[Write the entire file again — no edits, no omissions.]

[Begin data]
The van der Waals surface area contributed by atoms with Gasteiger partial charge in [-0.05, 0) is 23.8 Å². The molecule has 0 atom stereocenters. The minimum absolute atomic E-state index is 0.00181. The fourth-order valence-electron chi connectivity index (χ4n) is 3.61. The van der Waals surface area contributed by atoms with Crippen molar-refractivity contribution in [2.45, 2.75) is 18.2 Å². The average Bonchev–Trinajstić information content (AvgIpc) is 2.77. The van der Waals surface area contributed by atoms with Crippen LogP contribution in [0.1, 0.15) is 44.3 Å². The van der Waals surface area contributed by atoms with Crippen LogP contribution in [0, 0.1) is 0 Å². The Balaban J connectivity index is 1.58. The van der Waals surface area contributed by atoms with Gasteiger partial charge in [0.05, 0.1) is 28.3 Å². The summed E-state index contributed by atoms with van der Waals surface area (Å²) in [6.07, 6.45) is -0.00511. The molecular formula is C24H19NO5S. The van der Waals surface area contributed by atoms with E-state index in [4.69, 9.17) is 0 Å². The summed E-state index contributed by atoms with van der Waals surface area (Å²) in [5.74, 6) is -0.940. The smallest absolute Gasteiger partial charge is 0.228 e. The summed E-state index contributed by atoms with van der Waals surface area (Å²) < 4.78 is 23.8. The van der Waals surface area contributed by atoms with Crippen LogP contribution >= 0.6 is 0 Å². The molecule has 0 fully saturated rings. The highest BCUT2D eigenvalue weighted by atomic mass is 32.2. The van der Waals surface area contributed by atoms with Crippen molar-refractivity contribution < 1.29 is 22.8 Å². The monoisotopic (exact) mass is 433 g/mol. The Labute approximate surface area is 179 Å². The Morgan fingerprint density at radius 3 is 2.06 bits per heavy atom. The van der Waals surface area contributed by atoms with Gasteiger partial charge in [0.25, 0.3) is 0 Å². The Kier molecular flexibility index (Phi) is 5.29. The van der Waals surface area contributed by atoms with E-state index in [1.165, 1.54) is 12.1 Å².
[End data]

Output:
The van der Waals surface area contributed by atoms with Gasteiger partial charge in [-0.05, 0) is 23.8 Å². The molecule has 0 atom stereocenters. The minimum absolute atomic E-state index is 0.00181. The fourth-order valence-electron chi connectivity index (χ4n) is 3.61. The van der Waals surface area contributed by atoms with Crippen molar-refractivity contribution in [2.45, 2.75) is 18.2 Å². The average Bonchev–Trinajstić information content (AvgIpc) is 2.77. The van der Waals surface area contributed by atoms with Crippen LogP contribution in [0.1, 0.15) is 44.3 Å². The van der Waals surface area contributed by atoms with Crippen LogP contribution in [0, 0.1) is 0 Å². The Balaban J connectivity index is 1.58. The van der Waals surface area contributed by atoms with Gasteiger partial charge in [0.05, 0.1) is 28.3 Å². The summed E-state index contributed by atoms with van der Waals surface area (Å²) in [6.07, 6.45) is -0.00511. The molecular formula is C24H19NO5S. The van der Waals surface area contributed by atoms with E-state index in [4.69, 9.17) is 0 Å². The summed E-state index contributed by atoms with van der Waals surface area (Å²) in [5.74, 6) is -0.940. The smallest absolute Gasteiger partial charge is 0.228 e. The summed E-state index contributed by atoms with van der Waals surface area (Å²) < 4.78 is 23.8. The van der Waals surface area contributed by atoms with Crippen LogP contribution >= 0.6 is 0 Å². The molecule has 0 fully saturated rings. The highest BCUT2D eigenvalue weighted by atomic mass is 32.2. The van der Waals surface area contributed by atoms with Crippen molar-refractivity contribution < 1.29 is 22.8 Å². The monoisotopic (exact) mass is 433 g/mol. The Labute approximate surface area is 179 Å². The Morgan fingerprint density at radius 3 is 2.06 bits per heavy atom. The van der Waals surface area contributed by atoms with Gasteiger partial charge in [0.25, 0.3) is 0 Å². The Kier molecular flexibility index (Phi) is 5.29. The van der Waals surface area contributed by atoms with E-state index in [1.165, 1.54) is 12.1 Å².